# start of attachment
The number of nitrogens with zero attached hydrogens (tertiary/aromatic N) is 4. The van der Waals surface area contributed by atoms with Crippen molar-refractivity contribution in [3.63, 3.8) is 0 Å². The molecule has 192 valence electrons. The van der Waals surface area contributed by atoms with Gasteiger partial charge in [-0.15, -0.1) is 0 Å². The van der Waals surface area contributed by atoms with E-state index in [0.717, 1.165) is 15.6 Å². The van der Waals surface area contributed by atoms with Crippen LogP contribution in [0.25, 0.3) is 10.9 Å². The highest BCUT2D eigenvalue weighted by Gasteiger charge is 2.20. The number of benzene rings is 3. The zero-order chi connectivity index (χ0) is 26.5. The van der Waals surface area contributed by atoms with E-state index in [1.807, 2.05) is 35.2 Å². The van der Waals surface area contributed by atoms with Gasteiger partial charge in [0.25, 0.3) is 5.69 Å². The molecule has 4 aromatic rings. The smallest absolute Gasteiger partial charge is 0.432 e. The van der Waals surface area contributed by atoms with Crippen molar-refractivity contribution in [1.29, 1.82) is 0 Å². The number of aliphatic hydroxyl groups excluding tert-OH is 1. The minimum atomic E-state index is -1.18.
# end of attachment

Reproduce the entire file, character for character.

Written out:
The number of nitrogens with zero attached hydrogens (tertiary/aromatic N) is 4. The van der Waals surface area contributed by atoms with Crippen molar-refractivity contribution in [3.63, 3.8) is 0 Å². The molecule has 192 valence electrons. The van der Waals surface area contributed by atoms with Gasteiger partial charge in [-0.15, -0.1) is 0 Å². The van der Waals surface area contributed by atoms with E-state index in [0.717, 1.165) is 15.6 Å². The van der Waals surface area contributed by atoms with Crippen LogP contribution in [0.25, 0.3) is 10.9 Å². The highest BCUT2D eigenvalue weighted by Gasteiger charge is 2.20. The number of benzene rings is 3. The zero-order chi connectivity index (χ0) is 26.5. The van der Waals surface area contributed by atoms with E-state index in [1.807, 2.05) is 35.2 Å². The van der Waals surface area contributed by atoms with Gasteiger partial charge in [0.25, 0.3) is 5.69 Å². The molecule has 4 aromatic rings. The smallest absolute Gasteiger partial charge is 0.432 e. The van der Waals surface area contributed by atoms with Crippen molar-refractivity contribution in [1.29, 1.82) is 0 Å². The number of aliphatic hydroxyl groups excluding tert-OH is 1. The minimum atomic E-state index is -1.18.